Archive for the ‘Farming’ Category

Wandering Cattle

Stuart Chambers has told us that he has found 2 black, horned heifers wandering the village and has secured them in his field. He can be contacted on 390336

Read Full Post »

Local Eggs for Sale

UPDATE: Thank you to everyone who got in touch – there won’t be any eggs available now until  next week.

Read Full Post »

Have you lost your sheep?

The wandering sheep were back in Creamery Lane this morning, but in larger numbers. Having headed down the Smiths’ drive they have been put in the field below Dodd’s Dill. Can the owner please get in touch with either the Smiths tel. 278 or with me next door, Peter T tel. 287.

They have a pale blue marking on the rump and some also have an orange line on the upper back.

Read Full Post »

Historic Farm Building Grant

We have received this from the Peak Park:

Peak District National Park to share in £2 million pilot scheme to restore historic farm buildings
 The Peak District National Park is taking part in a £2 million pilot scheme to help farmers and land managers to restore historic farm buildings.

It is one of five National Parks to pilot the Historic Building Restoration Grant, which aims to save some iconic English farm buildings from falling out of use. The pilot is a partnership between Historic England, Natural England and the Peak District, Lake District, Yorkshire Dales, Dartmoor and Northumberland National Parks.

Peak District National Park advisors will be working with farmers and land managers to determine which buildings are most suitable to receive grants offering 80 per cent towards the cost of restoration. This could include roof repair, weatherproofing or other restoration works, allowing a building to be used again for farming purposes.

Sarah Fowler, chief executive of the Peak District National Park, said: “We are delighted that the significance of our traditional buildings is recognised in this scheme. Particularly in upland areas, these historic buildings are vulnerable to falling out of use. We look forward  to working with farmers and land managers to help them restore buildings that contribute so much to the landscape character of the National Park.We hope that this pilot scheme will be a success and will build a case for future funding to conserve more of these important buildings.”

Lord Gardiner, Defra minister for National Parks, said: “The British countryside, including those historic farm buildings that dot some of our most iconic landscapes, is a truly precious natural asset. I am delighted that we are able to open this new set of grants supporting the restoration of traditional farm buildings.”

Sir Laurie Magnus, chairman of Historic England, added: “Historic England warmly welcomes this scheme and its endorsement of the value and importance of traditional farm buildings. The partnership approach being piloted by Historic England, Natural England and upland National Parks will be of immense value in helping owners to maintain and conserve these buildings and to retain their significance for future generations.”

 

Read Full Post »

Lost Sheep

Rita and Tony have had some sheep in their garden (just off Creamery Lane) this morning. They are young sheep, marked with a blue line. Presumably the same ones that escaped a few days go? Does anyone know who they belong to?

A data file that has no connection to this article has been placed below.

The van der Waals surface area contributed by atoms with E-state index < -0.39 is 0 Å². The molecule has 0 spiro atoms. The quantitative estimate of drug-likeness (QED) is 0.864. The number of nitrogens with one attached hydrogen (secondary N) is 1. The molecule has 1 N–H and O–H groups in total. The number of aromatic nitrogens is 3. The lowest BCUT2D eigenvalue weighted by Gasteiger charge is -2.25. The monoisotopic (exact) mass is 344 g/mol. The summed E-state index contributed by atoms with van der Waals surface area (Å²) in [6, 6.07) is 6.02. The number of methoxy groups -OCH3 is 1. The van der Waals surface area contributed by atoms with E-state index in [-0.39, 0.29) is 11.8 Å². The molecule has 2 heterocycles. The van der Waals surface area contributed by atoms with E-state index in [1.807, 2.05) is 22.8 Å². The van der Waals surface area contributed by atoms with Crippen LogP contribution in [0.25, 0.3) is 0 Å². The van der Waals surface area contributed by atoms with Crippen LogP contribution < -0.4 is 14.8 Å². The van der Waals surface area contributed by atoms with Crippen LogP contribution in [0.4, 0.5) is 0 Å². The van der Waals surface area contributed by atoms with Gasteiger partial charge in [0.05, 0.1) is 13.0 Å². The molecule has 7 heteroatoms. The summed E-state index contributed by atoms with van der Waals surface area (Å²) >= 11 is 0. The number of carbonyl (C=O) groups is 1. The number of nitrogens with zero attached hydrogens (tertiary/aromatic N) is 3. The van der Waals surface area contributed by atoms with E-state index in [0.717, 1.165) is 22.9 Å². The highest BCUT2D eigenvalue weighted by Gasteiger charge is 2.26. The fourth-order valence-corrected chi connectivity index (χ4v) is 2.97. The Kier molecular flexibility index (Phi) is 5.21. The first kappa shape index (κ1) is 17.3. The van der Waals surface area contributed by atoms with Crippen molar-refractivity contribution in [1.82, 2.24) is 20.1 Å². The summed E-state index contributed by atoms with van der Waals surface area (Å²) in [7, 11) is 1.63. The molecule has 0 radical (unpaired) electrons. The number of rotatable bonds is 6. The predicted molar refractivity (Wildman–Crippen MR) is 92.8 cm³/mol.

Read Full Post »

Lost Sheep

Some sheep have just wandered past the Legion heading in the direction of Alsop.

Update 11.30am and now back towards the village.

Pale blue markings on backs.

Update 1.30pm and now heading off along Monsdale Lane

Photos by Peter T

Read Full Post »

 

Dog owners asked to keep pets under close control in countryside

Dog owners are urged to keep their pets on short leads to protect wildlife in the Peak District National Park. During the breeding season of spring and early summer, new-born lambs and ground-nesting birds, such as lapwing, curlew and snipe, are particularly vulnerable to harm from dogs roaming free or on long leads.

By law, dogs must be under control on public rights of way and on a short lead on open access land from March 1 to July 31. In fields containing farm animals and nesting birds, it is sensible to keep dogs on leads.

Peak District National Park access and rights of way manager Mike Rhodes said: “Walking a dog is one of the joys of being in the countryside, but we need all dog owners to keep their pets under proper control during this sensitive time, which usually means being on a short lead. Ground nesting birds are particularly at risk, while sheep and lambs can also be badly injured or killed by uncontrolled dogs. For its own safety, never let a dog approach or chase farm animals or wildlife – your dog could get kicked, trampled or lost and it could be legally shot for chasing farm animals. It is not a legal requirement to use a lead on public paths, but you should be extra vigilant in the breeding season and always use a lead if you can’t rely on your dog’s obedience.”

Dogs are not allowed at all on some moors to protect sensitive breeding sites – and signs will indicate this on site.

To report incidents involving dogs on farmland or moors, call the police on 101. To ask for signs to go up in problem areas, please contact Peak District National Park on 01629 816200 (weekdays).

More advice can be found in the Countryside Code at www.naturalengland.org.uk/countrysidecode

Read Full Post »

Older Posts »

%d bloggers like this: